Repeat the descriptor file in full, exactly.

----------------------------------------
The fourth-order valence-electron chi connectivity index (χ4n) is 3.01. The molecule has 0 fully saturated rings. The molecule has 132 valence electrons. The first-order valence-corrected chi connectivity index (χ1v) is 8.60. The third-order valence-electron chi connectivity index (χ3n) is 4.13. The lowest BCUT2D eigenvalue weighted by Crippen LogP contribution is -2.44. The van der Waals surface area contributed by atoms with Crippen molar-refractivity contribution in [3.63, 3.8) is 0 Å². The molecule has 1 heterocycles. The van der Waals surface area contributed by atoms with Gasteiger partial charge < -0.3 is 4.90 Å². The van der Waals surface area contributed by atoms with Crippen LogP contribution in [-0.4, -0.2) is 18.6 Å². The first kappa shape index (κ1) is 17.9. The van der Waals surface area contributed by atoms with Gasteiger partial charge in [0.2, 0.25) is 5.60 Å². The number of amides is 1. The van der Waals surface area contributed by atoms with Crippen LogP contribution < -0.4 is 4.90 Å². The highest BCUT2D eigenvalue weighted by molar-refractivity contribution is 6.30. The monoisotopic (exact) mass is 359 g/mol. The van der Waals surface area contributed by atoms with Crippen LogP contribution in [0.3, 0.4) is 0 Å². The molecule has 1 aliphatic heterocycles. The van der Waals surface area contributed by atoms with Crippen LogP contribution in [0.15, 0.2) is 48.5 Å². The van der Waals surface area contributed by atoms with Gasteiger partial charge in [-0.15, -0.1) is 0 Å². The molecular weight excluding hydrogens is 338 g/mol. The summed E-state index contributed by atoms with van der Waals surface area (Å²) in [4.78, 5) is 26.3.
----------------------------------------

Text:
The fourth-order valence-electron chi connectivity index (χ4n) is 3.01. The molecule has 0 fully saturated rings. The molecule has 132 valence electrons. The first-order valence-corrected chi connectivity index (χ1v) is 8.60. The third-order valence-electron chi connectivity index (χ3n) is 4.13. The lowest BCUT2D eigenvalue weighted by Crippen LogP contribution is -2.44. The van der Waals surface area contributed by atoms with Crippen molar-refractivity contribution in [3.63, 3.8) is 0 Å². The molecule has 1 heterocycles. The van der Waals surface area contributed by atoms with Gasteiger partial charge < -0.3 is 4.90 Å². The van der Waals surface area contributed by atoms with Crippen LogP contribution in [-0.4, -0.2) is 18.6 Å². The first kappa shape index (κ1) is 17.9. The van der Waals surface area contributed by atoms with Gasteiger partial charge in [0.2, 0.25) is 5.60 Å². The number of amides is 1. The van der Waals surface area contributed by atoms with Crippen LogP contribution < -0.4 is 4.90 Å². The highest BCUT2D eigenvalue weighted by molar-refractivity contribution is 6.30. The monoisotopic (exact) mass is 359 g/mol. The van der Waals surface area contributed by atoms with Crippen LogP contribution in [0.3, 0.4) is 0 Å². The molecule has 1 aliphatic heterocycles. The van der Waals surface area contributed by atoms with Crippen LogP contribution in [0.15, 0.2) is 48.5 Å². The van der Waals surface area contributed by atoms with Gasteiger partial charge in [-0.15, -0.1) is 0 Å². The molecular weight excluding hydrogens is 338 g/mol. The summed E-state index contributed by atoms with van der Waals surface area (Å²) in [4.78, 5) is 26.3.